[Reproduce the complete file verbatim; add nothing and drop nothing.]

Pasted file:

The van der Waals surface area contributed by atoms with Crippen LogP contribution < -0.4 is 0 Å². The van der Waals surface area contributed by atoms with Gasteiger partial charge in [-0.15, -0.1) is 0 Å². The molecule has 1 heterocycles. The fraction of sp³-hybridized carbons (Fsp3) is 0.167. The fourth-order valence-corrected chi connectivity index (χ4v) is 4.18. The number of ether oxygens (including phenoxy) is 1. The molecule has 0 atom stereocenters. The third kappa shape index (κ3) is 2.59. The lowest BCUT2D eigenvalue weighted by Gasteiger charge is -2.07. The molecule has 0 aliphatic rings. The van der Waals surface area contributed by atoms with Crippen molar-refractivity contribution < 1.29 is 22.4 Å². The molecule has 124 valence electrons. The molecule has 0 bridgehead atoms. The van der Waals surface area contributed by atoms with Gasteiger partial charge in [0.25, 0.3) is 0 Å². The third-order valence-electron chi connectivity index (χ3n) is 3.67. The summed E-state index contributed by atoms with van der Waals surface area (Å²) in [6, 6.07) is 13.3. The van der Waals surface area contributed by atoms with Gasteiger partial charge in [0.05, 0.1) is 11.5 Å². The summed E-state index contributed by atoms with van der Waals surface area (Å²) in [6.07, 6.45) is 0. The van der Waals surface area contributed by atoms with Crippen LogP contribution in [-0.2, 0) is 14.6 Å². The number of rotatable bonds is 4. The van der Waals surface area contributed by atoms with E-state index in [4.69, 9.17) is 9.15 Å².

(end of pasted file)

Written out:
The van der Waals surface area contributed by atoms with Crippen LogP contribution < -0.4 is 0 Å². The van der Waals surface area contributed by atoms with Gasteiger partial charge in [-0.15, -0.1) is 0 Å². The molecule has 1 heterocycles. The fraction of sp³-hybridized carbons (Fsp3) is 0.167. The fourth-order valence-corrected chi connectivity index (χ4v) is 4.18. The number of ether oxygens (including phenoxy) is 1. The molecule has 0 atom stereocenters. The third kappa shape index (κ3) is 2.59. The lowest BCUT2D eigenvalue weighted by Gasteiger charge is -2.07. The molecule has 0 aliphatic rings. The van der Waals surface area contributed by atoms with Crippen molar-refractivity contribution < 1.29 is 22.4 Å². The molecule has 124 valence electrons. The molecule has 0 bridgehead atoms. The van der Waals surface area contributed by atoms with Gasteiger partial charge in [0.25, 0.3) is 0 Å². The third-order valence-electron chi connectivity index (χ3n) is 3.67. The summed E-state index contributed by atoms with van der Waals surface area (Å²) in [6, 6.07) is 13.3. The van der Waals surface area contributed by atoms with Gasteiger partial charge in [0.05, 0.1) is 11.5 Å². The summed E-state index contributed by atoms with van der Waals surface area (Å²) in [6.07, 6.45) is 0. The van der Waals surface area contributed by atoms with Crippen LogP contribution in [-0.2, 0) is 14.6 Å². The number of rotatable bonds is 4. The van der Waals surface area contributed by atoms with E-state index in [4.69, 9.17) is 9.15 Å².